Aug 23, 2022
This episode features Dr James Downar (University of Ottawa,
Early studies in the COVID-19 pandemic have suggested a high prevalence of severe grief symptoms, although most have used convenience or survey sampling methods which may bias the results, and most have assessed symptoms before pathological grief can be diagnosed (<6 months).
Little is known about how the burden of severe grief during the pandemic compares with pre-pandemic times, and whether the cause of death during the pandemic affects the grief experience.
This prospective, matched cohort study shows that almost 30% of bereaved family members experience severe grief during the pandemic. This prevalence is higher than reported pre-pandemic rates (2%–3%), and that the prevalence was not affected by the cause or the circumstances around the death.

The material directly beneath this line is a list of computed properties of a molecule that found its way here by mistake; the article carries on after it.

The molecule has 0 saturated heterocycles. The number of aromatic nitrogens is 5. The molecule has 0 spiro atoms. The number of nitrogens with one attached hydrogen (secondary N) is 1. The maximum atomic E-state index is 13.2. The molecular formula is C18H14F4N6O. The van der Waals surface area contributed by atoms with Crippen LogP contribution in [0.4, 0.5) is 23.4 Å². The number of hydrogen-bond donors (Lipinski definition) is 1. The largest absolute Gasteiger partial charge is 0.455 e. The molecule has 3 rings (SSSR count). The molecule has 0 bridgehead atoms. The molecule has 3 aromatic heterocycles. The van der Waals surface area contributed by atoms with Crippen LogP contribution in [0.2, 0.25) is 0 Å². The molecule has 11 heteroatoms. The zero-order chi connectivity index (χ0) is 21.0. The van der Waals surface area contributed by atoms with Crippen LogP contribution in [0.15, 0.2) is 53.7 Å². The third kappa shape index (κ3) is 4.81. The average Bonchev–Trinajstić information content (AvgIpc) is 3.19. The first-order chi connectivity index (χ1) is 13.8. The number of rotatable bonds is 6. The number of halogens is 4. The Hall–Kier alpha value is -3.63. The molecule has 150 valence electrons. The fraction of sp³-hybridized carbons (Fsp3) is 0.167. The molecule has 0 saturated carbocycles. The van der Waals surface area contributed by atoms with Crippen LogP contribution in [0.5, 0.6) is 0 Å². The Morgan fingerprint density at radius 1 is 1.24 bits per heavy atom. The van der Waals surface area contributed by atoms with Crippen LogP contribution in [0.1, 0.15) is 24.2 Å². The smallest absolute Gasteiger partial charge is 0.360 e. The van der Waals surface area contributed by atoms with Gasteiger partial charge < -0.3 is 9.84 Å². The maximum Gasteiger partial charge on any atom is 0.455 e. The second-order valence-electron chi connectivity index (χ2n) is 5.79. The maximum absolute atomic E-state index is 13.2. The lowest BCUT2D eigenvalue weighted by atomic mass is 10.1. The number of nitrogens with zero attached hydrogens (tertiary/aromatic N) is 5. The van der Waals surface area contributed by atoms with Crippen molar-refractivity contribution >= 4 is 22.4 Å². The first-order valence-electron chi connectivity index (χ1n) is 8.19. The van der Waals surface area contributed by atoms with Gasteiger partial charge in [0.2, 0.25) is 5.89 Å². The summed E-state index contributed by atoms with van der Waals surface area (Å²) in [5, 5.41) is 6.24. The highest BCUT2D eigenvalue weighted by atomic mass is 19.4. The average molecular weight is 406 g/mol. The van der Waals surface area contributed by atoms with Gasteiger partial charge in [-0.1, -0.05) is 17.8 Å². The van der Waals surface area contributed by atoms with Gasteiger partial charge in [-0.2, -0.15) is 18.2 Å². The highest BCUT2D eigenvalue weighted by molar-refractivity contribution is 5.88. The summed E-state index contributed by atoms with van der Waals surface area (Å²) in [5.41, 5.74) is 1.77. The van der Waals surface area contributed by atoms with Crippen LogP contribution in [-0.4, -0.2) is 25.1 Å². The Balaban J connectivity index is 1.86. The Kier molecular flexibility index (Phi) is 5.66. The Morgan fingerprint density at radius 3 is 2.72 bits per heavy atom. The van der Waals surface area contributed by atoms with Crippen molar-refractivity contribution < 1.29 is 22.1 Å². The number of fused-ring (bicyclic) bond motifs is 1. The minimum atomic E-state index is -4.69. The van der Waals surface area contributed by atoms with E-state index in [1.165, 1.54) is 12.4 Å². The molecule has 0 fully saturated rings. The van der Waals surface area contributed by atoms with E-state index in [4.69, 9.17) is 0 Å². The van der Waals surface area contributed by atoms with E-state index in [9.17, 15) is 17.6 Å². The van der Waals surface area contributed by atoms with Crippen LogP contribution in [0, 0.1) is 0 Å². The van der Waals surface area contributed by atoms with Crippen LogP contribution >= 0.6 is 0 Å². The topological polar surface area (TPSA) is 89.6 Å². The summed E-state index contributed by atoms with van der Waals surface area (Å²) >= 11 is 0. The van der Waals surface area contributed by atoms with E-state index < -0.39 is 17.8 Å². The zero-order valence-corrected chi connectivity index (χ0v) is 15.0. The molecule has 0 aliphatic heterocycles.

There is an elevated risk of severe grief among family members of people who experience bereavement during the pandemic period, even if their family member died before the pandemic itself.
The severity of grief may not be affected by factors that normally mitigate severity of grief, such as being present at the time of death.
There is an urgent need for resources to identify and support people who lose loved ones during the COVID-19 pandemic.
Full paper available from:
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